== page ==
What to Know Before Buying a New Construction Home

What to Know Before Buying a New Construction HomeSome people dream of owning a brand new home that's completely customizable and has never been occupied. It might be part of a development or custom-built from the foundation up. Maybe it's already sitting completely constructed on its lot when you discover it and make it your own.

Brand new, however, doesn't necessarily mean perfect. There are several essential things to know about new construction homes that will help buyers have a successful experience. Keep reading to learn everything you need to know before buying a new construction home.

For informational purposes only. Always consult with a licensed real estate professional before proceeding with any real estate transaction.

Know the Home Builder's Reputation

Find out what projects the developer has done in the past before starting negotiations with them. Drive by houses they've built and, if you can, ask residents what they think. If one of that builder's homes is for sale, attend the open house.

Ask real estate agents about that builder, and check their status with your state's construction contractor board. Look for pending judgments or disciplinary actions. Online reviews can also provide valuable insight.

Understand Exactly What's Included in Your Construction Deal

When you tour a model home in a planned new-build community, take what you see with a grain of salt. A model home is unlikely to be identical to a customer's specific home. The model home in a development might include materials, finishes, or homebuilding technology that the basic price doesn't cover. The best flooring or the most state-of-the-art appliances could be optional upgrades.

Builders make money on upgrades. Contractors often get the materials at a reasonable price. In some cases, it might be less expensive to forego the builder's upgrades and bid out the work after moving in.

Understand the construction process and the timeframe. Typical build time is five to seven months, but what if there's a delay? How can you monitor progress? How often can you visit the property? Who's the point of contact for questions and concerns?

Calculate All the New Construction Home Costs

Many developers make it easy for buyers to calculate the cost to build, including finalizing the agreement and finding a mortgage lender. Often this will be fair and reasonable, but sometimes a buyer can do better.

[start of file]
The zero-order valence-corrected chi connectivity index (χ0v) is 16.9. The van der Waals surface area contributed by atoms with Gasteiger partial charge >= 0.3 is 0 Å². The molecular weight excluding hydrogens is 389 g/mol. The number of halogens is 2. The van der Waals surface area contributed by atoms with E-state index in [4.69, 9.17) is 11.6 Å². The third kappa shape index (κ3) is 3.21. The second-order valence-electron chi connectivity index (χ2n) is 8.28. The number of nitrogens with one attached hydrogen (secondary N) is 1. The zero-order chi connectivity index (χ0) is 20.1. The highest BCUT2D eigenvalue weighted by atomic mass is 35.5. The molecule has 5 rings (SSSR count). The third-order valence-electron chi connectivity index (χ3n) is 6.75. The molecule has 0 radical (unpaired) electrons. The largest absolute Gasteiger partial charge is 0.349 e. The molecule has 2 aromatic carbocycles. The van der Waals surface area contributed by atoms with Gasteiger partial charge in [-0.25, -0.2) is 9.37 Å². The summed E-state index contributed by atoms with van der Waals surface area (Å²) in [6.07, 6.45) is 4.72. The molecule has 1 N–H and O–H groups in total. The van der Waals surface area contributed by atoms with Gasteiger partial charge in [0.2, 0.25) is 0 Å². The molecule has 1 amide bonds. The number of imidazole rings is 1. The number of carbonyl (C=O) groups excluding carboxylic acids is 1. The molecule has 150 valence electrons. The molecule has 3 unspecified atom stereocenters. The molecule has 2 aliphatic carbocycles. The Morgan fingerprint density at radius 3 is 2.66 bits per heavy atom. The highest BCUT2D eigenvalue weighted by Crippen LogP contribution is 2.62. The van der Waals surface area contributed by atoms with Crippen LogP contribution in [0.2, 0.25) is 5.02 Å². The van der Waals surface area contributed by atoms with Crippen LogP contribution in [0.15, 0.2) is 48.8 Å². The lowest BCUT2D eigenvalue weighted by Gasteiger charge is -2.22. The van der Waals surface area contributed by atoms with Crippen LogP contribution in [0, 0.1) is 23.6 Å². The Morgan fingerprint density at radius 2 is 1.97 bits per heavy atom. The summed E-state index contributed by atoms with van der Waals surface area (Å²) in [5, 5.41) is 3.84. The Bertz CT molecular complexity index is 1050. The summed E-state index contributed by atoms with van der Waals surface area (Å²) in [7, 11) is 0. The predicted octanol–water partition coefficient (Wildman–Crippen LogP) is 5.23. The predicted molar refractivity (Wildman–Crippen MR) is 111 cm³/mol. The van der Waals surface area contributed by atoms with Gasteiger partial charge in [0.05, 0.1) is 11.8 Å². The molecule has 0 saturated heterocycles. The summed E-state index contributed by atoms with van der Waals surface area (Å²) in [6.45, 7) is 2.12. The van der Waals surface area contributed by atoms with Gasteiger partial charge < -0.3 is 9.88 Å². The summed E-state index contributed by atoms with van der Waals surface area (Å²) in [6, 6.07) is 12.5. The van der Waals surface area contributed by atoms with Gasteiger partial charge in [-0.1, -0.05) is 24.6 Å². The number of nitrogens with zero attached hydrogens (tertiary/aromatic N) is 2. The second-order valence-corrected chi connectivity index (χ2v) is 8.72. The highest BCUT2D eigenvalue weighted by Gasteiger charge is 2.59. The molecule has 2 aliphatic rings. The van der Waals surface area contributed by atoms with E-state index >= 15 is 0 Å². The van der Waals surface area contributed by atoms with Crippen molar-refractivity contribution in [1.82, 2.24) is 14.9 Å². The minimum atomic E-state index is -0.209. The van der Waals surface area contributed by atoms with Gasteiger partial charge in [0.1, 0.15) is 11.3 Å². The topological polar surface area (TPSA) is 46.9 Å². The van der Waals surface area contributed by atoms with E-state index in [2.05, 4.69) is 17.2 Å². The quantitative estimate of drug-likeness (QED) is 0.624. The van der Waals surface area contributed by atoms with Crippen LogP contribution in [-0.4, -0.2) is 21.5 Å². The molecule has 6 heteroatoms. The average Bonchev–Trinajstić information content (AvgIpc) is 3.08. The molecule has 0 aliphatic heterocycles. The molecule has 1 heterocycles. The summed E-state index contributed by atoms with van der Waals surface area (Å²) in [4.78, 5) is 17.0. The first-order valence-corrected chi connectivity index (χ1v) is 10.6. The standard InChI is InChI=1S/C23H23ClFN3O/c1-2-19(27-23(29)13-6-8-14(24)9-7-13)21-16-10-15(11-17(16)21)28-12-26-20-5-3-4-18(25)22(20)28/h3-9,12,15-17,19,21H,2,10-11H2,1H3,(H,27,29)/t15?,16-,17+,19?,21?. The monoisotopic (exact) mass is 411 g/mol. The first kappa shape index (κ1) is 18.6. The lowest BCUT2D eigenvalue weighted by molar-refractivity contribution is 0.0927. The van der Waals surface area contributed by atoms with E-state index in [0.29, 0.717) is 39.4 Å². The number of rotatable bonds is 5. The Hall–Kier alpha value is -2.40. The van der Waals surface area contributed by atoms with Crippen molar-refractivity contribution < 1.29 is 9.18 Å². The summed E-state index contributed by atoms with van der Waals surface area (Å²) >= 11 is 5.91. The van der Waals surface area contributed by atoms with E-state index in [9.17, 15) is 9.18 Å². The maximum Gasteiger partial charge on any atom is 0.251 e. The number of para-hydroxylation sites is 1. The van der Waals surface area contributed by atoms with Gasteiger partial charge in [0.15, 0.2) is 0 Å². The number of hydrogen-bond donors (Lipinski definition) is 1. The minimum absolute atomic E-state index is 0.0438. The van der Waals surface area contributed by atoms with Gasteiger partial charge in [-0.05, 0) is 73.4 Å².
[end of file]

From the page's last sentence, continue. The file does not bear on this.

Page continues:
Remember that some builders are more concerned with closing a sale than they are about protecting the customer's best interests. Buyers should consider engaging their own real estate agent and shopping around for their mortgage lender.

In particular, a buyer's agent can help unravel all the costs involved in the purchase. Closing costs are often five percent or more of the price, and builders frequently structure pricing to make the advertised sale price as low as possible without minimizing related costs. An excellent real estate agent knows what typical costs should be and where there might be an opportunity for negotiation.

The buyer should bring their agent with them the very first time they visit a development. The home seller—in this case, the builder—pays the buyer's agent's commission, so they need to know whether or not the buyer has an agent before starting the process. Attempting to bring in an agent later can get tricky.

Learn About Neighborhood and Community Restrictions

Find out whether there have been any challenges or zoning issues with the development. Knowing the local rules is particularly important if the home will be part of a homeowners association (HOA).

There are several important things to know about HOAs. HOAs have fees, and they also have rules and restrictions. Rules might cover what vehicles are allowed, how many pets are permitted, what color exteriors can be painted, and whether anyone may put a satellite dish on the roof. Some homeowners are OK with restrictions, but others may be happier elsewhere.

Buyers should also determine how much of a development or association has been sold. If it's close to sold out, the builder may be anxious to move on, and there might be more opportunities for negotiation. On the other hand, if it's selling slowly, that may be a red flag about whether the home value will hold or whether proposed HOA fees will be adequate for the development's ongoing costs.

Ensure the Quality of the Finished Product

Once the construction process is over, a home inspection is the final step toward success. An inspection is vital for any real estate purchase, and buyers should never skip a home inspection. Construction isn't a perfect science, and things can be wrong. A professional inspector will provide a list of issues that need to be resolved before the buyer accepts the new home.

Walking through the door of a new home can be the experience of a lifetime. Attention to the detail of new home construction and its sales process can ensure it's an experience the buyer will never regret.

For informational purposes only. Always consult with a licensed real estate professional before proceeding with any real estate transaction.

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